Keto diet pills have been the subject of many shopping scams (Chrissy Teigen recently shut one down publicly on Twitter) over the years. If you should come across an advertisement floating a Keto product featured on Shark Tank, it probably hasn't ever appeared on the show or earned any endorsement. The Snopes team says these Keto advertisements often allow scammers to participate in something called "dropshipping," which allows them to earn money by getting shoppers to order often questionable products from suppliers directly, earning a commission-like fee in the process. If you're truly interested in hearing more about the Keto diet and how it may help you manage your weight, start by learning about the diet's rules and how it works &mdash and consider a meal plan to begin before discussing long term changes to your diet with your doctor.


The 11 Most Ingenious Foods Ever Featured On Shark Tank

Shark Tank pitches are essentially glorified infomercials with heartstring-tugging backstories, and we can't help but find ourselves hooked. Here are nine of our favorite foods to ever cross the stage &mdash including one that didn't even score a deal!

Season 10, Episode 15

Moink (moo + oink, get it?) caught the attention of guest Shark Jamie Siminoff who appeared on the show to pitch the video doorbell Ring. The company's co-founder Lucinda Cramsey calls herself a tender-hearted carnivore. So while the meat and fish subscription service send animal products to customers, it depends on family farms with humanely-raised and ethically-sourced meats.

You can get a box every three, four, or six weeks, and it can be customized with beef, pork, lamb, chicken, and salmon.

Season 7, Episode 2

These cups weren't invented to satiate your hunger, but rather to solve an environmental problem. Friends Chelsea Briganti and Leigh Ann Tucker came up with the concept for Loliware &mdash a biodegradable cup that hardens when filled with liquid but can be chewed like candy when you're done &mdash during a Jell-O mold competition. They put it on Kickstarter (it completely surpassed its goal), then brought it to Shark Tank where it started an all out bidding war. Mark Cuban and Barbara Corocran eventually teamed up to invest, and Briganti and Tucker are developing shot glasses and larger cups.

Season 6, Episode 9

Pipcorn's founders, brother and sister Jen and Jeff Martin, experienced the dark side of Shark Tank success: too much demand and not enough supply. Pipcorn is essentially just miniaturized popcorn, but people went crazy for health angle. The kernels are all-natural, gluten-free, non-GMO, vegan, and whole grain. Corcoran's deal allowed them to raise sales from just $200,000 to more than $1.5 million in three months.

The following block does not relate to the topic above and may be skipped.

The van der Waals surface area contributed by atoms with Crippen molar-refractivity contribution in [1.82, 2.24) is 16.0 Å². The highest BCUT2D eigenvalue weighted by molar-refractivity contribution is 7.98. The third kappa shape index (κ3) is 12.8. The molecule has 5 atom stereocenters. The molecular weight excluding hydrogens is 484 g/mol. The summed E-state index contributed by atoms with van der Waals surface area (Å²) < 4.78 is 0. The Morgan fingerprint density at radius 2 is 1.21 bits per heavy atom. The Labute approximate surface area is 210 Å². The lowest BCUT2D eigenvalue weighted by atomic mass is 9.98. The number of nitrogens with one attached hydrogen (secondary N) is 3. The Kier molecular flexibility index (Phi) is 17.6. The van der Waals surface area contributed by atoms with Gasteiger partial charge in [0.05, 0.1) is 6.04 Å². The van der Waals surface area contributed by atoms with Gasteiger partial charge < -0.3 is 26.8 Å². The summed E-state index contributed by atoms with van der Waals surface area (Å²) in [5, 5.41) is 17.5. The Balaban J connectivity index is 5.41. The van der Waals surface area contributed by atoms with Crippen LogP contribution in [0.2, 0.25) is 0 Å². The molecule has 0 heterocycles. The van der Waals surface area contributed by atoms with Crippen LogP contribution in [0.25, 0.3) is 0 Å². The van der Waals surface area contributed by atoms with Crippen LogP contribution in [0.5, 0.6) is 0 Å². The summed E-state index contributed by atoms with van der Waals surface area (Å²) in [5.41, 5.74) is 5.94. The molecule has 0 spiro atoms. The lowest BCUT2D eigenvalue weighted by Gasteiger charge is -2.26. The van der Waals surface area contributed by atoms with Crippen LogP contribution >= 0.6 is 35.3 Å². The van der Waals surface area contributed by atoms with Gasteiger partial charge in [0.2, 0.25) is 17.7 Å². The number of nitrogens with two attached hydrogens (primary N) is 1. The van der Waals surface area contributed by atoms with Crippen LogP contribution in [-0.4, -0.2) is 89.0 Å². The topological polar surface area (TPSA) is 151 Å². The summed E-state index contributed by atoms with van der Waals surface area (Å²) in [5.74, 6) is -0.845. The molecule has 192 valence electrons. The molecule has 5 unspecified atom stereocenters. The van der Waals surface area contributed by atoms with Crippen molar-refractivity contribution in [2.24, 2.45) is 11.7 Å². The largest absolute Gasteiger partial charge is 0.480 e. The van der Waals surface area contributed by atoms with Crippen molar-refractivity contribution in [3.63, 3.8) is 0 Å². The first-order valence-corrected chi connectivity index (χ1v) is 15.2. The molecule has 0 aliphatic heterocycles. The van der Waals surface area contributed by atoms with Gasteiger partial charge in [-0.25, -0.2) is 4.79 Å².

Season 4, Episode 22

A mother-daughter duo, Tracey Noonan and Danielle Desroches, created this cupcake-in-a-jar idea, which earned the support of Kevin O'Leary. He got back his $75,000 investment in just 74 days &mdash easy, considering Noonan and Desroches did a quarter of a million dollars in the week after Shark Tank. The attention allowed the pair to publish a cookbook and expand their Massachusetts-based business.

When you're craving New York-style pizza but the closest you're getting to a coal-fired oven is your nearby Chuck E. Cheese, don't despair: You can get Table 87 shipped anywhere. The team behind these slices make pies to order, then immediately freeze them, so you can enjoy a Brooklyn-caliber pizza even if you're in the middle of bumblef*ck.

Season 4, Episode 6

Maine natives and cousins Sabin Lomac and Jim Tselikis started their business as a single food truck in Los Angeles, but the funding and attention from Shark Tank has since allowed them to grow to include more than a dozen trucks, a brick-and-mortar restaurant, and an online market. Corcoran is to credit for helping the pair bring the Maine classics &mdash authentic lobster rolls, whoopie pies, and bisque &mdash to the rest of the country.

Season 4, Episode 18

Three Rhode Islanders, Dennis Iannotti, Peter Ferreira, and Neil Cameron, had the idea for a souped-up nut butter. Theirs is packed with added whey protein, organic flax, and a natural sweetener. Cuban and Robert Herjavec teamed up to offer the team a deal, and they've since experienced skyrocketing sales and have had their product added to GNC and Whole Foods shelves. The best part is, while they're healthier than the average peanut or almond butter, they're also tastier. The flavor roster includes birthday cake, chocolate maple pretzel, cinnamon raisin, pumpkin spice, and toffee crunch, among others.